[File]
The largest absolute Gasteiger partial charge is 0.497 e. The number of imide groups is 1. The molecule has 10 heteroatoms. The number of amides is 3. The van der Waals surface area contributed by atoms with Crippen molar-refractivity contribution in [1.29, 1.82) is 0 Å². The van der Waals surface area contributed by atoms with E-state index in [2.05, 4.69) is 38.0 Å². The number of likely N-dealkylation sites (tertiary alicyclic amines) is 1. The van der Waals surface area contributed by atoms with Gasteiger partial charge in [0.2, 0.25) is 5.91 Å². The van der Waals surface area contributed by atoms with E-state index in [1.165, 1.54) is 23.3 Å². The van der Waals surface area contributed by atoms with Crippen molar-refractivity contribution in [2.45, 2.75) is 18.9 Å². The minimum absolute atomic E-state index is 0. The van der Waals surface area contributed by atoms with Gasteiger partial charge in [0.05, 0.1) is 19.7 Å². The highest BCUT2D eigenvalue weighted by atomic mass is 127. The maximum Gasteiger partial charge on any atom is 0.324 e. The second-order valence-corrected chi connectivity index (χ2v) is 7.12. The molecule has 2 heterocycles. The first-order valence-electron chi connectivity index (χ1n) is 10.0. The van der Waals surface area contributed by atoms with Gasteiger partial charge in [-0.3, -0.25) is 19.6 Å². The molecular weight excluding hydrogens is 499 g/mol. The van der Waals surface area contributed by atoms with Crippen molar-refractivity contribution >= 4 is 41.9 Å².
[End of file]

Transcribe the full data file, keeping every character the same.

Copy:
The largest absolute Gasteiger partial charge is 0.497 e. The number of imide groups is 1. The molecule has 10 heteroatoms. The number of amides is 3. The van der Waals surface area contributed by atoms with Crippen molar-refractivity contribution in [1.29, 1.82) is 0 Å². The van der Waals surface area contributed by atoms with E-state index in [2.05, 4.69) is 38.0 Å². The number of likely N-dealkylation sites (tertiary alicyclic amines) is 1. The van der Waals surface area contributed by atoms with Gasteiger partial charge in [0.2, 0.25) is 5.91 Å². The van der Waals surface area contributed by atoms with E-state index in [1.165, 1.54) is 23.3 Å². The van der Waals surface area contributed by atoms with Crippen molar-refractivity contribution in [2.45, 2.75) is 18.9 Å². The minimum absolute atomic E-state index is 0. The van der Waals surface area contributed by atoms with Gasteiger partial charge in [0.05, 0.1) is 19.7 Å². The highest BCUT2D eigenvalue weighted by atomic mass is 127. The maximum Gasteiger partial charge on any atom is 0.324 e. The second-order valence-corrected chi connectivity index (χ2v) is 7.12. The molecule has 2 heterocycles. The first-order valence-electron chi connectivity index (χ1n) is 10.0. The van der Waals surface area contributed by atoms with Gasteiger partial charge in [-0.3, -0.25) is 19.6 Å². The molecular weight excluding hydrogens is 499 g/mol. The van der Waals surface area contributed by atoms with Crippen molar-refractivity contribution >= 4 is 41.9 Å².